Meggs would not answer directly why DNA was taken from one of the witnesses, or whether or not there is a now a possibility of multiple suspects in the case.
But Meggs said his office was “trying to find all the relevant facts in the case” and that he did not want someone to question later what evidence was or wasn’t gathered.
Winston, 19, was a top freshman recruit and backup quarterback at the time of the alleged December 2012 assault. The 6-foot-4, 225-pound redshirt freshman is now a Heisman Trophy candidate and the Seminoles are the second-ranked football team in the country.
Florida State has maintained during the investigation that Winston’s status has not changed and he is expected to start Saturday when the Seminoles host Idaho.
Tallahassee police handed over information to prosecutors last week about the 11-month-old case after two media organizations began requesting records associated with the incident.
Meggs said Thursday that prosecutors have made “a lot of progress” in their investigation, but would not say if, or when, prosecutors planned to interview the woman who has accused Winston of sexual assault.
“Hopefully we will have a decision about what we will do in the very near future,” Meggs said.
The family and attorney of the alleged victim said Wednesday in a statement that their attorney, Patricia Carroll, was warned by police that Tallahassee was a “big football town and the victim needs to think long and hard before proceeding against him because she will be raked over the coals and her life will be made miserable.”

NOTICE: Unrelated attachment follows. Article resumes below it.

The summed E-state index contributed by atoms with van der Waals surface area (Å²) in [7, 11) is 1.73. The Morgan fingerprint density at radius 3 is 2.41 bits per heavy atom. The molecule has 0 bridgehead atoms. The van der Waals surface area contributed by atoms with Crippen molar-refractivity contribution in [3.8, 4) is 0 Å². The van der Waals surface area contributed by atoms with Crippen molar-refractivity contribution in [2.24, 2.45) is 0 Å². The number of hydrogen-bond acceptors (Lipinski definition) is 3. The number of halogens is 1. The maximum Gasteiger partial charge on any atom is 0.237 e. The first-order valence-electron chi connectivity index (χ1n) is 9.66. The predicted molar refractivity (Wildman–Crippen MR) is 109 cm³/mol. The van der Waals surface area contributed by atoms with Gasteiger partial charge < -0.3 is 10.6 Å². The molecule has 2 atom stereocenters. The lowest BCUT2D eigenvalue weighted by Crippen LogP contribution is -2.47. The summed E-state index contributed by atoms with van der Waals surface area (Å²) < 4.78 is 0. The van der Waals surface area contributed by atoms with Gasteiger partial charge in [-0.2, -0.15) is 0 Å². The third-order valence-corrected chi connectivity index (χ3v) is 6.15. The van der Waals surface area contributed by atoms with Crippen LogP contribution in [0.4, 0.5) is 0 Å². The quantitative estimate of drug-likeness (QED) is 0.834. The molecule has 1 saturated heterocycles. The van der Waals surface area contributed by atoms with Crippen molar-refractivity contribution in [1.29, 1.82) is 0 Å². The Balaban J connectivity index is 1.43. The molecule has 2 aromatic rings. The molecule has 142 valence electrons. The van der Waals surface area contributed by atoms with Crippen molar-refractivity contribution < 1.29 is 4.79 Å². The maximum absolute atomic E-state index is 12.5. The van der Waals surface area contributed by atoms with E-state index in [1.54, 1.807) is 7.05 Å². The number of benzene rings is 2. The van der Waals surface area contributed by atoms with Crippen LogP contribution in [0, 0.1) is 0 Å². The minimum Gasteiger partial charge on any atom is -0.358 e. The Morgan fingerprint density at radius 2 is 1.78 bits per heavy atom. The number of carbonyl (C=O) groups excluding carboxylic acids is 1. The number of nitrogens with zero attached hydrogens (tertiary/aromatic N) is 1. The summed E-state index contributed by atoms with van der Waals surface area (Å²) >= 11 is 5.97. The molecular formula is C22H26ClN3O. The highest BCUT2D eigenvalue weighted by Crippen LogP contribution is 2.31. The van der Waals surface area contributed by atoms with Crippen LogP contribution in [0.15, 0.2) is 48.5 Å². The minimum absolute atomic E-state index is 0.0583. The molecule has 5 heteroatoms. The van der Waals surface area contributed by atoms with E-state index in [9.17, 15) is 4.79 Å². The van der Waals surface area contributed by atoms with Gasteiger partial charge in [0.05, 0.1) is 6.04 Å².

The family said in their statement that the woman did not initially know the identity of who assaulted her and did not identify the alleged attacker as Winston until January.
City Manager Anita Favors Thompson, saying that she anticipated national media interest because of Winston’s celebrity, emailed that information to the Tallahassee mayor and city commissioners on Nov. 12. Her email stated police “stopped getting responses from the young woman and could no longer contact her for additional follow up and information after many attempts to do so.”
The city manager said an attorney representing the alleged victim’s family said she “changed her mind and did not wish to prosecute.”
The woman, Carroll said, never told police she did not want to press charges.
Carroll said the accuser _ who is from the Tampa Bay area _ was going ahead with her life and attending classes at FSU when it became apparent that the police had no plans to seriously investigate the case. The woman left school last week when she learned that the case was about to become public.
Carroll said the woman and the family are cooperating with prosecutors “as they proceed with whatever actions they are taking in this matter.”